Running a small business can often mean tight margins and watching each dollar that comes in. Sometimes, it’s hard to manage cash flow if you’re trying to buy in bulk to reduce the costs of each individual item or if you need to invest in equipment or upgrades. We’ve collected five great, easy-to-implement ways for small businesses to improve cash flow.
Reevaluate Your Pricing Structure
If you’ve been in business for a while, you may not have completed a price comparison recently. You may be able to charge a bit more for your goods or services now than when you were first starting because you’ve built up a history of solid performance.
For example, if you offer professional services, like accounting or legal services, you may be able to charge a new client a bit more per hour than you’re charging current clients. If you sell tangible goods, then you may be able to sustain a 10% bump in prices without driving away customers.
Completing a comparison shop-around ensures that you’re placing yourself correctly in your market. Not every consumer shops solely based on price, and if you’ve established yourself as an authentic, trustworthy brand, then you can keep your customers, even if they’re paying more.
Offering online payment services for clients can make it easier for them to pay you right away. Make sure that you’re invoicing promptly and consider emailing invoices versus waiting for mail delivery. If you offer a link to an online payment portal in the email, then your clients can pay right away. You may also wish to offer an incentive for paying early or assess penalties for late payments.
If you don’t invoice clients and they instead pay for their purchases immediately, consider offering online sales in addition to your brick-and-mortar store sales. You can also, if you haven’t already, expand your payment options, such as offering Apple Pay and Google Wallet services. Don’t miss a sale because you can’t take your customer’s money!
Update Your Equipment
investing in equipment, from point-of-sale machines to specialty production equipment like a baker’s oven or sewing machine, can be one of the largest start-up costs for a small business. You may find that older, less efficient machines are slowing down your ability to create goods for sale or that older software isn’t as efficient in keeping up with client needs, online sales, or daily business operations.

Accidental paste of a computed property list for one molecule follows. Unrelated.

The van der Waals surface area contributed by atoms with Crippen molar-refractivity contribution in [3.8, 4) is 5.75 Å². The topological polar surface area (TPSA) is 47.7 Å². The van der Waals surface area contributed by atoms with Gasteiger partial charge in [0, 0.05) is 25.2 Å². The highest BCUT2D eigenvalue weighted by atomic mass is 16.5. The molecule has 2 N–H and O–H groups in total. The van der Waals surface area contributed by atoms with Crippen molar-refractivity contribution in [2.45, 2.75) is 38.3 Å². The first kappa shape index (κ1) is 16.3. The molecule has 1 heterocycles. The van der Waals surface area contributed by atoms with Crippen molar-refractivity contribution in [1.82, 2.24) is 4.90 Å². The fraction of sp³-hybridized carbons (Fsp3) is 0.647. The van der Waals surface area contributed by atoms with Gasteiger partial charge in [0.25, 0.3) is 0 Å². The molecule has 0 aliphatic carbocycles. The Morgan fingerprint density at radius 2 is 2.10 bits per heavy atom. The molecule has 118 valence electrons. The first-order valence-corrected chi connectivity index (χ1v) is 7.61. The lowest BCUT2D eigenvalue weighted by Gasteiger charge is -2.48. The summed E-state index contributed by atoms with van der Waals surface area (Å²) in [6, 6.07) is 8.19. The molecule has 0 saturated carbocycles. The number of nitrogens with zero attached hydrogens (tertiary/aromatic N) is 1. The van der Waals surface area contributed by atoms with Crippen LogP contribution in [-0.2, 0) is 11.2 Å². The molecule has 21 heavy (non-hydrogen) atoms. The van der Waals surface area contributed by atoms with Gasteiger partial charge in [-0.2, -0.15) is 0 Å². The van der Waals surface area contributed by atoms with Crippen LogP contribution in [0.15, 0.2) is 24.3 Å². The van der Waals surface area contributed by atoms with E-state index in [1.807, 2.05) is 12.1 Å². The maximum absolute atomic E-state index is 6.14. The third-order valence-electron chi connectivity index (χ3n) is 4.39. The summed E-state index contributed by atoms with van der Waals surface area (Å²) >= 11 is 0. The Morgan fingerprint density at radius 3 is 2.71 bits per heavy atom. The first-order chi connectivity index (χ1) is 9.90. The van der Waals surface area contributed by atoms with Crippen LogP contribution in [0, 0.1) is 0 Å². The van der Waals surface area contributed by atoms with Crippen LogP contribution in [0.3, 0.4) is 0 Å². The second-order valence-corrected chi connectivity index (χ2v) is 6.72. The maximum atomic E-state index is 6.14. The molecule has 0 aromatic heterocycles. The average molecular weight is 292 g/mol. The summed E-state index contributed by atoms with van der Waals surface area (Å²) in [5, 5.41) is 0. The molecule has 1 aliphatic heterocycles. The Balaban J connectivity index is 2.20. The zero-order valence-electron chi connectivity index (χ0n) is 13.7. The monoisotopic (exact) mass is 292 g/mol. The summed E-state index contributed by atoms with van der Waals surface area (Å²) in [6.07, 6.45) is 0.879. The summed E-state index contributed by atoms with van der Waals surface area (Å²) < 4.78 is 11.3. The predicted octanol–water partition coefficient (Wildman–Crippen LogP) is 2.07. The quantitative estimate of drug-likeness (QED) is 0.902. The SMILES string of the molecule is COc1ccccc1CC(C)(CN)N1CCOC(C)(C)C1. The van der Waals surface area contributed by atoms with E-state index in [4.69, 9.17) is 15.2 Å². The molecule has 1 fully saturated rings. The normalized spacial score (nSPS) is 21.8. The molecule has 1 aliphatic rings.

If you haven’t already, consider leasing your equipment instead of buying new or secondhand. Most lease agreements come with a maintenance package, which can end up saving you money on repairs and preventive maintenance.
Plus, when you lease equipment, you can typically upgrade every few years, ensuring that your business has the leading-edge technology and machinery it needs to run efficiently and improve your products and service. Everything from cash registers to phone systems can be leased, possibly saving you a bundle in the long run.
Renegotiate Your Supplier Contracts
You may be in a better position now that you’re established to negotiate better pricing from your suppliers. If you have a steady history of on-time payments and you’ve been consistent with orders, then asking for a better deal can help reduce your overhead and improve cash flow. Or maybe there’s a new supplier in town that can offer you a more attractive package.
Make sure if and when you do change suppliers that you’re getting a dependable replacement. You may wish to start small, ordering 15% or so of your items from the new vendor, until they’ve demonstrated quality and consistency.
Focus Your Marketing
Improving your cash flow isn’t just about cutting expenses. You can also bring more customers in or increase sales to your current customers with a better marketing strategy. For example, your website should work for you as a sales tool, not just to provide information. You may choose to have an online store or offer other resources for your customers.
Many people respond to brands and businesses that are authentic and engaging. For instance, a website that offers useful content creates a greater level of trust with your customers. If you have a bakery, for example, you may wish to post short videos with at-home baking tips for your customers. Or a clothing boutique can provide sneak peeks of new arrivals and blog posts about the latest fashion trends. Regularly taking a look at how much you’re spending can help improve your cash flow. And if you aren’t actively growing your business, you may be missing out on new customers. By incorporating tighter spending and growing your business through better marketing, you can easily begin to see results.